- On September 12, 2022
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Stakeholders at a forum in Wa have advocated increased funding for social intervention programmes in the country to help support the vulnerable in society.
They also raised concerns about the delay in releasing the funds for those social intervention programmes such as the Livelihood Empowerment Against Poverty (LEAP) and School Feeding Programme, which should be considered by the government.
The stakeholders called on the government to increase the Disability Common Fund (DCF) of the Metropolitan, Municipal and District Assemblies (MMDAs) from three per cent to five per cent to help meet the needs of the targeted beneficiaries.
In a presentation on behalf of the stakeholders at a citizen budget forum in Wa, Mr Mashawudu Adams, the Assembly Member for the Kambali Electoral Area in the Wa Municipality, noted that the three per cent allocation for Persons with Disability (PWDs) was woefully inadequate and stressed the need for an increase in the 2023 budget.
The forum was organized by SEND-GHANA with funding support from UNICEF to collate inputs from the public to feed into the 2023 national budget and economic policy being prepared by the Ministry of Finance.
The participants were selected from key departments and groups across the region including PWDs, the Ghana Health Service, Environmental Health and Sanitation Department, and the Department of Social Protection and Community Development, among others.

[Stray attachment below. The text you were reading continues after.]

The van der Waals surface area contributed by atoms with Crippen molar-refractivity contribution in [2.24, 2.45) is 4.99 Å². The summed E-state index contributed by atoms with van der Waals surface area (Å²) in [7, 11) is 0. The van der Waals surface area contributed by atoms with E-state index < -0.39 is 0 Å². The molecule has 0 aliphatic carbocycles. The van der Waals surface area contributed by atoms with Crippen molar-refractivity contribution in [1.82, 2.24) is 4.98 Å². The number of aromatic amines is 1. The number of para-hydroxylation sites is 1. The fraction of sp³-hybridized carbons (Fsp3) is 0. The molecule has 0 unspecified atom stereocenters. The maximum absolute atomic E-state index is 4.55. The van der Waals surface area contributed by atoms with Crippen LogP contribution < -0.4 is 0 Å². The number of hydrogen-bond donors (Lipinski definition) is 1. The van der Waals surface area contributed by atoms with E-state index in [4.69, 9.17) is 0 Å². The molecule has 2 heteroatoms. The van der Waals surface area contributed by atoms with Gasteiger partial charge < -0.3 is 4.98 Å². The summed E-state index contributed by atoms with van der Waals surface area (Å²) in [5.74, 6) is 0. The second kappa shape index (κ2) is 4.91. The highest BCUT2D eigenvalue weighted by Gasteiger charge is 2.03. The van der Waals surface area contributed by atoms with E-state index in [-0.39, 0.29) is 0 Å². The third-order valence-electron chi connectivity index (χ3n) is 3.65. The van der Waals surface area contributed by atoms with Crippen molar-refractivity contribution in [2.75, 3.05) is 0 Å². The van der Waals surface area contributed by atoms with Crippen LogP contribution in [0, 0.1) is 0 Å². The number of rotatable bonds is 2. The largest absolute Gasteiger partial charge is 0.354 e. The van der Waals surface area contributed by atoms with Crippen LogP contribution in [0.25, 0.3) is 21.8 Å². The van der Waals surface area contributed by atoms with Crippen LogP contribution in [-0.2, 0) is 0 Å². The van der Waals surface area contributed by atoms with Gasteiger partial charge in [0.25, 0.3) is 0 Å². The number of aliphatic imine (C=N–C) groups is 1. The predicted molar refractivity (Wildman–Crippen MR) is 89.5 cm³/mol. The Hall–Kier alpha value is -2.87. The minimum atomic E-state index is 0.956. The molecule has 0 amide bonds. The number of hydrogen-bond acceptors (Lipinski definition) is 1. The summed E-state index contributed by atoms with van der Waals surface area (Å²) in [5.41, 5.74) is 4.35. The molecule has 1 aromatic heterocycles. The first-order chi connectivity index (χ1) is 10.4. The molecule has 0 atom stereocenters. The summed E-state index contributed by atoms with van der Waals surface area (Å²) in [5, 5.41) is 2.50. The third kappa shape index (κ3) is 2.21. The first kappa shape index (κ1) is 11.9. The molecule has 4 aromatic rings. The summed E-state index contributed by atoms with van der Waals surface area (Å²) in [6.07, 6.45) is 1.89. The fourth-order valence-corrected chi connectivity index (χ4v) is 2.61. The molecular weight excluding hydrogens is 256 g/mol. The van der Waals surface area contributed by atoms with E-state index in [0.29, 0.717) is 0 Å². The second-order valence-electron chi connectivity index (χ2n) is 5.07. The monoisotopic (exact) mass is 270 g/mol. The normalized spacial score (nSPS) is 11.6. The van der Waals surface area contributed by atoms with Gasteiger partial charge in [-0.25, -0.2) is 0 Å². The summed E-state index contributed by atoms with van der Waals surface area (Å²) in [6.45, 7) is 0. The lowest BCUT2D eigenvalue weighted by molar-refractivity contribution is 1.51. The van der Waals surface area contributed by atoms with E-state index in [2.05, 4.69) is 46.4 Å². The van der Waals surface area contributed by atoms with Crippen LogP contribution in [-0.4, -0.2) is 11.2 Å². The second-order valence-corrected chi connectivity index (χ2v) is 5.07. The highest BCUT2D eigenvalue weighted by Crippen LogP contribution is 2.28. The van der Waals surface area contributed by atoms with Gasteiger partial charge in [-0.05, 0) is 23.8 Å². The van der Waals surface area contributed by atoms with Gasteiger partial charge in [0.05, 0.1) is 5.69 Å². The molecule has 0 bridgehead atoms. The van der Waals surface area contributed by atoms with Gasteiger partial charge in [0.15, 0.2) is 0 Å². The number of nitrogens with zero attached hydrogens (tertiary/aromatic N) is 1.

Representatives from the Ministries of Education, Sanitation and Water Resources, and Gender, Children, and Social Protection also made presentations on the priority areas of the ministries for the 2023 financial year.
Mr Adams, who was the Chairman of the Social Welfare of the Wa Municipal Assembly, observed that the inadequate budget allocation for the DCF presented a serious challenge to the assemblies in disbursing the funds to achieve the needed impact.
Mr Mumuni Mohammed, the Regional Programme Manager, SEND GHANA, emphasised the need for the government to do priority investment in the 2023 budget considering the current economic challenges the country was facing.
“I think what is coming out clear is that 2023 is going to be a very difficult year given the economic turbulence that we find ourselves in, we are having challenges in mobilizing enough revenue and that is translating into expenditure and also how we finance that budget.
“There is a lot of wasteful expenditure in government spending. We think that given the situation or current circumstance, the government should be measured and make sure that whatever we invest our resources it is something that will give us the best return”, he explained.
Mr Mohammed also urged the government to ensure that the various sectors of the government machinery such as the health, education, and agriculture sectors functioned effectively to ensure the delivery of quality services and reduce the payment of compensations.
Mr Alexander Kwadjo Nkansah, the Principal Economics Officer, Ministry of Finance, said it was a constitutional provision for the citizens to make inputs into the budget prepared by the government every year.
He explained that the inputs collated from the citizens would be submitted to the appropriate sector ministries for consideration in their 2023 budget estimates to the Ministry of Finance.
Source: https://newsghana.com.gh/ August 31, 2022